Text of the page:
OLYMPUS DIGITAL CAMERAOf course, we, as a species, can go very wrong…and we have, and we do…continuously; and this is what saddens me so continuously now that I can bearly raise another thought to counter it, having reached my wisdom years. My “yeah buts” about the human species are rapidly running out and I’m left wondering why we are still so fast asleep; but then any wonder when you notice how the gridlock of learned behaviours holds us fast in our lanes of non-dissent. A day spent at the National Trust is enough to make you see it, horribly, in the repeat behaviours that have not altered one-jot since I was a girl…the same rank and file to purchase pointless gifts and for the tea shop as has always been, the same queue for earl grey and scone (“anything vegan and gluten free, perhaps something less sweet?” meets wide eyed, agape response). The same utterances at other OLYMPUS DIGITAL CAMERAtables from groups of people that look and behave just the same as they always have. The same all-pervading feeling that while these old buildings stand intact, their contents kept neatly in place, everything will all be alright, the national identity preserved for another membership year, the bad news sneaking through any cracks “just hyperbole”, and so we can shirk personal responsibility and continue on as we always have. Well intentioned as these institutions are, they contribute (not least with their choice of priorities) to the preservation of a very dangerous illusion. They give the impression that somebody…way more informed than we are…is taking care of everything for us and with all the meticulouslness of a conservation archeologist, white gloved and thorough; that we can let the experts get on with it, they know best, but what if they turn out to be asleep on the job? What if our future has nothing whatsoever to do with revering and preserving our past (and all its inherent flaws)?

Of course, there are many degrees of this issue with “institutionalised thinking”; our governments are heinously institutionalised, as are our schools, for instance. The NT does such good work preserving these places (which, otherwise, would have been parcelled up and built on as soon as these historic buildings and their previous owners fell into hard times) but, going forwards, we have to get the balance right, between preservation of what’s truly important and, primarily, keeping these spaces protected yet open for public access, use and appreciation. Many of these places are far too powerful to be locked away, we need them now; as potent energy nodes on the landscape, they reactivate divine values and forgotten wisdom in our collective memorybank,

With the launch of my fifty-second year, why do I suddenly feel we are gripping the white-knuckled grip of a culture on the edge of a cliff? And these once-benign places concern me; I seem to see through them all, cutting through their crap like a hot knife through butter now, my rose-tinted goggles removed. They are held in trust (the clue is in the name), just as so many other institutions hold the long-established, seldom questioned, trust of the people…and yet, what if it turns out, they are as misguided as they could be, the very band continuing to play as we all march to our demise? Until we question our way out of the entrenched normality of a previous age, we have no hope of seeing what is really going on before our very eyes. Thirty-thousand on a bed…it still haunts me!

An evening spent talking to my brother, who has just lost the beautiful green field next to his house, its “green belt” protected status and other protective loopholes mysteriously removed just as a developer came along wanting to buy it for housing (back-handers to council members are suspected…yet residents feel defeated before they begin to contest these things…which is what “they” want them to feel) hasn’t helped my mood. Now is not the time for complacency, for any of us, if we can but rally like it really matters. We are, each of us, facing our versions of these scenarios, arn’t we? Each and every one of these opportunities to face up to the crap we see going on is our contribution to the whole momentum of calling to account whatever and whoever is, directly or indirectly, abusing our planet for questionable motives.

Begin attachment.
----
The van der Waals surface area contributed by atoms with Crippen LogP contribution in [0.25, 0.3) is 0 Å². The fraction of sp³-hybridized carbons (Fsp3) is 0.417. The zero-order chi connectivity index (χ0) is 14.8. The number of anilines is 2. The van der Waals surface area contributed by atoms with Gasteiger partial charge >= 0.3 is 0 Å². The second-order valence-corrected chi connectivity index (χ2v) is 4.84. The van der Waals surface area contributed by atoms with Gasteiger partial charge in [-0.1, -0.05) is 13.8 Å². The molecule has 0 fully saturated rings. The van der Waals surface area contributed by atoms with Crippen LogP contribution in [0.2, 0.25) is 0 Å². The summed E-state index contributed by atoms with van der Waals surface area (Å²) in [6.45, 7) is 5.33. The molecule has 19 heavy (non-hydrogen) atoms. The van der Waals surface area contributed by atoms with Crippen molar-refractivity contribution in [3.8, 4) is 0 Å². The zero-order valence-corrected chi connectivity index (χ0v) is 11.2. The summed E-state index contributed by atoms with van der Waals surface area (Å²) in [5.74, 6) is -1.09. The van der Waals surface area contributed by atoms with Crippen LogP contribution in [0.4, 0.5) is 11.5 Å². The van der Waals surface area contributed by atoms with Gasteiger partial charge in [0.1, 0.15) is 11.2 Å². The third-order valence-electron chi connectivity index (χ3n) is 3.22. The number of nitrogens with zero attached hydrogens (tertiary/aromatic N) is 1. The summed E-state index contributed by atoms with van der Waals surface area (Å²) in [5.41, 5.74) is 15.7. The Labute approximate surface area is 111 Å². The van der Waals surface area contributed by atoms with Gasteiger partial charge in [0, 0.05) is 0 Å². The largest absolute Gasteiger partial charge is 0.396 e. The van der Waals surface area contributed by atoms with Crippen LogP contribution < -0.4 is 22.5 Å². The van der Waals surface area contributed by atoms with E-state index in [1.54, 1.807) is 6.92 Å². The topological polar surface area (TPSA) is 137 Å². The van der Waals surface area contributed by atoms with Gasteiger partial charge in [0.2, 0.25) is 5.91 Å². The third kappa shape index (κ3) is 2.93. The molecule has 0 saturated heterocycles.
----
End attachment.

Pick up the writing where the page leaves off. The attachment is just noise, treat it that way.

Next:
So, perhaps, the furrowed brow and all-pervading concern in my pre-birthday pictures were right on the target for this year; the litmus paper in my water source and, it tells me, I was just a little bit too soft before. The sun is shining brightly today, it could almost be any day in any May that there ever was, yet there’s part of me that (I notice) won’t let myself be beguiled into such complacency any more without also noticing the darker underbelly when I scratch the surface oh-so lightly. If I have any pervading past-life memories it is of having experienced cataclysm before; of having wired myself to be the super-sensitive to its traits, this time around, as well as determined enough to speak out about what I see. And if the spirit of Maytime runs through my very veins as my most familar feeling, my home frequency, and yet I’m not quite feeling it this year, am noticing something disquieting in the air, and am sensing our global opportunities for “rebirthing” (as Maytime knows how to do best) are getting desperately more compromised all the time, my deepest feminine intuition tells me to have the courage to acknowledge this and to speak of it, not just sweep it under the rug “this time”. Perhaps I’ve entered an era of my life where, instead of a comfortable demise into tweed and deadheading roses, I’m about to start seeing through all the illusions, all the time (not even able to switch it off for high days and holidays) and if that increases my frown lines then, I guess, so be it.

About Helen White

Helen White is a professional artist and published writer with two primary blogs to her name. Her themes pivot around health and wellbeing, expanded consciousness and ways of noticing how life is a constant dance between the deeply subjective and the collective-universal, all of which she explores with a daily hunger to get to know herself better. While Spinning the Light is a free-for-all covering a multitude of playful and positive subjects, Living Whole is primarily a forum for health and lifestyle topics focussed on recovery from the chronic health challenges she has lived with for a number of years. Needless to say, their subjects cross over quite often.
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2 Responses to Cutting through all the crap

  1. cathytea says:

    Happy belated birthday. Lots of feelings can exist simultaneously and the experience of joy and peace can enter into the same space as the grief we feel for what seems to be coming.